Julian Wahnee


“How would your grandmother feel about you not acknowledging her?’ I remember hearing this by a young lady on PBS before my first child was born that made me reflect on what is important to me, and which ultimately changed my life. I have always known my father’s side of the family is African American, but being raised with with my mother’s side who is full American Indian it was much easier for me to identify with them. When introducing myself it did not cross my mind to mention my father’s family.

What I was blind to see when not acknowledging my grandmother was her struggles, tears, joy and the strength that kept her family, and her bloodline strong. Without her sacrifice, I would not be here also my children would not exist, which haunts me to think about it.
As father of three whose children represents many different nationalities from American Indian, Alaskan Native, Hispanic and African American, is it important for me but more importantly to themselves to respect and acknowledge who they fully are. To see what their families have been through, for them to fully live. Being at the Brown School has enriched me with many different opportunities. Even when starting my practicum at Better Family Life, which has allowed me to rediscover my whole self in a much brighter light as an African American man.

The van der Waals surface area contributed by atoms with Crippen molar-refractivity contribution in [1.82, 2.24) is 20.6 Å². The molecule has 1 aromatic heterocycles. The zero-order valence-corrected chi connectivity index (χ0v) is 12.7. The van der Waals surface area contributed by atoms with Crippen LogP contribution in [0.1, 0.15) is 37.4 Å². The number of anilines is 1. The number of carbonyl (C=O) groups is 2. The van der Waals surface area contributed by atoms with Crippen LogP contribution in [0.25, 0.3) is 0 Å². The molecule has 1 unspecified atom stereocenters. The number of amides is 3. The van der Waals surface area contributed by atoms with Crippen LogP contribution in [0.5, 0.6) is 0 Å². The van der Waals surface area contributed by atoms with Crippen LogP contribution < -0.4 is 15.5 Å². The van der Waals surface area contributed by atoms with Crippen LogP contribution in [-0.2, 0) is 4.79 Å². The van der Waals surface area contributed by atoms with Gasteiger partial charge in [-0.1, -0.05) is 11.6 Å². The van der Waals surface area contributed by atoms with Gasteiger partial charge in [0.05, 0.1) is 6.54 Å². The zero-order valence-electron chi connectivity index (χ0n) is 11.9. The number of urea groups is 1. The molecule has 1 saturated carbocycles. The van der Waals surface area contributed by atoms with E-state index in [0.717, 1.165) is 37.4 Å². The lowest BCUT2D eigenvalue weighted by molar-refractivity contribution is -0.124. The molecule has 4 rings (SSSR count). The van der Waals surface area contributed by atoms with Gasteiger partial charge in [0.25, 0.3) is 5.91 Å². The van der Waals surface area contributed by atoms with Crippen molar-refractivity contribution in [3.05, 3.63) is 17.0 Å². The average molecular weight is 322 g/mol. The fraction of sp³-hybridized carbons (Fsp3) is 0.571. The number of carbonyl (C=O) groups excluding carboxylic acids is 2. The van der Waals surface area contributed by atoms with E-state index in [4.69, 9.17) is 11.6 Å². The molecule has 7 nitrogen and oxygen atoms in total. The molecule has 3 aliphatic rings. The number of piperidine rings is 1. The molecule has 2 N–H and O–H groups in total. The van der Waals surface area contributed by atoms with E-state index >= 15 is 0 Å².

The combination of being a graduate student at the Brown School, a Buder scholar and working with Better Family Life, has truly opened my eyes to realize that I am a direct descendant from the strong people who they could not kill. Furthermore, this experience has given me the confidence to say that my name is Julian Wahnee. I am African American, Navajo from Shiprock New Mexico, and an enrolled member of the Comanche Nation of Lawton Oklahoma.”